Sunday, March 4, 2018

Cancer Diagnosis

This post is #19 in a year-long series ... Through this series of posts I plan to share our family's experiences during our 17-year-old daughter's year-long battle with brain cancer, which began in February of 2008. My desire is to process through the events of that year from the perspective that a decade of time has brought ... for myself, really. But if you'd like to follow along, you're welcome to join me.

March 4, 2008

I'm going to let my email from this date ten years ago stand alone for today's post.  I will follow up with a bit more detail in tomorrow's post ...

We went back to Arkansas Children’s Hospital today, and Hannah got her stitches out, which was, thankfully a painless process for her. We were able to meet with her surgeon, who shared with us the results of the pathology report.

The results were not what we would have chosen. The surgeon shared the news with us, and then we met with an oncologist who explained what is ahead. The tumor was a glioblastoma, which is an aggressive type of tumor. Now before you all go looking that up on the internet, the oncologist assured us that most of what we might read on the ‘net does not apply in Hannah’s case. It is extremely rare for this type of tumor to occur in the pineal region of the brain, and unusual in someone her age. The prognosis for adults with this type of tumor is not good; however, in children, the prognosis is quite good with treatment. He assured us that the tumor itself is completely gone….this additional treatment is to prevent recurrence. The treatment will involve a combination of radiation and medication. Beginning in about two weeks, after her incision is completely healed, she will begin daily radiation treatments for a period of six weeks. We are praying that the side effects of the radiation and medication will be minimal.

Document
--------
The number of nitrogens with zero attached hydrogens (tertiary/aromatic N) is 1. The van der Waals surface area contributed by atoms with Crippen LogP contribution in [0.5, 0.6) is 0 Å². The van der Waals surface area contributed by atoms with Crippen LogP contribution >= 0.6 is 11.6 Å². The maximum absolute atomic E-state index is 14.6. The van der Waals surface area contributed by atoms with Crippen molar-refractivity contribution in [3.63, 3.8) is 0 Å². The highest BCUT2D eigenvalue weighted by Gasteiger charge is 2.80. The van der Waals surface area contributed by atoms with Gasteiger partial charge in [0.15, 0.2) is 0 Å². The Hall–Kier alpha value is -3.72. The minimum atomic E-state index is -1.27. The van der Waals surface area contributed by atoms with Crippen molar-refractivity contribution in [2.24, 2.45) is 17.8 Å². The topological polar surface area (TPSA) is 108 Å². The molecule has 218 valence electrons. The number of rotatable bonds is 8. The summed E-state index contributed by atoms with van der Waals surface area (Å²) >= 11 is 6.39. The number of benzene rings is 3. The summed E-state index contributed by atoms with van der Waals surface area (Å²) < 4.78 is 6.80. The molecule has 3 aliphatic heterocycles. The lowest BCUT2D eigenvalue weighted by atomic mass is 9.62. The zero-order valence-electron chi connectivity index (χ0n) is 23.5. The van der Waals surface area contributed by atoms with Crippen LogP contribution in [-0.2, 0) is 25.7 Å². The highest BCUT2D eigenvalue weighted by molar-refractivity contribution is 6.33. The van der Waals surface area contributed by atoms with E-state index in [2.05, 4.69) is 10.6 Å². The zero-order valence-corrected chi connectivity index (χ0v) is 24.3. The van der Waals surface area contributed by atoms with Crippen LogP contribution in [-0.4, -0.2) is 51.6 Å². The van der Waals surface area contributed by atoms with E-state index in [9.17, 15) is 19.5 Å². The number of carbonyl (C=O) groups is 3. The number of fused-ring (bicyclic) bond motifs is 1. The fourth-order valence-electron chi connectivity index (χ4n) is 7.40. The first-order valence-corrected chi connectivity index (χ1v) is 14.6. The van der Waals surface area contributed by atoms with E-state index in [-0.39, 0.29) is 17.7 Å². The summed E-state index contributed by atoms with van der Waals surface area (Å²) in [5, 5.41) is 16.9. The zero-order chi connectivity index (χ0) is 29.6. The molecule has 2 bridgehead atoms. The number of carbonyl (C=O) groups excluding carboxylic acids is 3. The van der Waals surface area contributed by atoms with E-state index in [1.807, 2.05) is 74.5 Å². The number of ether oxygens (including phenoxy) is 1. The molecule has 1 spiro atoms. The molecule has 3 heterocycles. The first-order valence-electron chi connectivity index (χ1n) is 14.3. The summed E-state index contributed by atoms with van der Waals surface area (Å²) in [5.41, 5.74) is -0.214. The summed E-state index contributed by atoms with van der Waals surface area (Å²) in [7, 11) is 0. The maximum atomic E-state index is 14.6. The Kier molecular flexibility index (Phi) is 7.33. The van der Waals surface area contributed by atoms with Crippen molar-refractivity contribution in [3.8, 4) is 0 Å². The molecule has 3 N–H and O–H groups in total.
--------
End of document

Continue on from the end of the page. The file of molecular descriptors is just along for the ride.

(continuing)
The oncologist also shared with us that our surgeon, Dr. A, is one of the few surgeons in the nation who actually removes pineal tumors. Most of the time, they are not removed, and are treated with radiation and medication. The oncologist told us that we are very fortunate (we say blessed) that Hannah’s has been removed, because that puts us in a much more favorable position, medically speaking. We know that God has had His hand on the situation and has been directing the doctors from the beginning.

Hannah has a positive outlook and said today that she is ready to get on with it. We continue to see God’s peace flowing over and through our family. Please continue to keep us in your prayers.

God is good, all the time!
Brad and Jill

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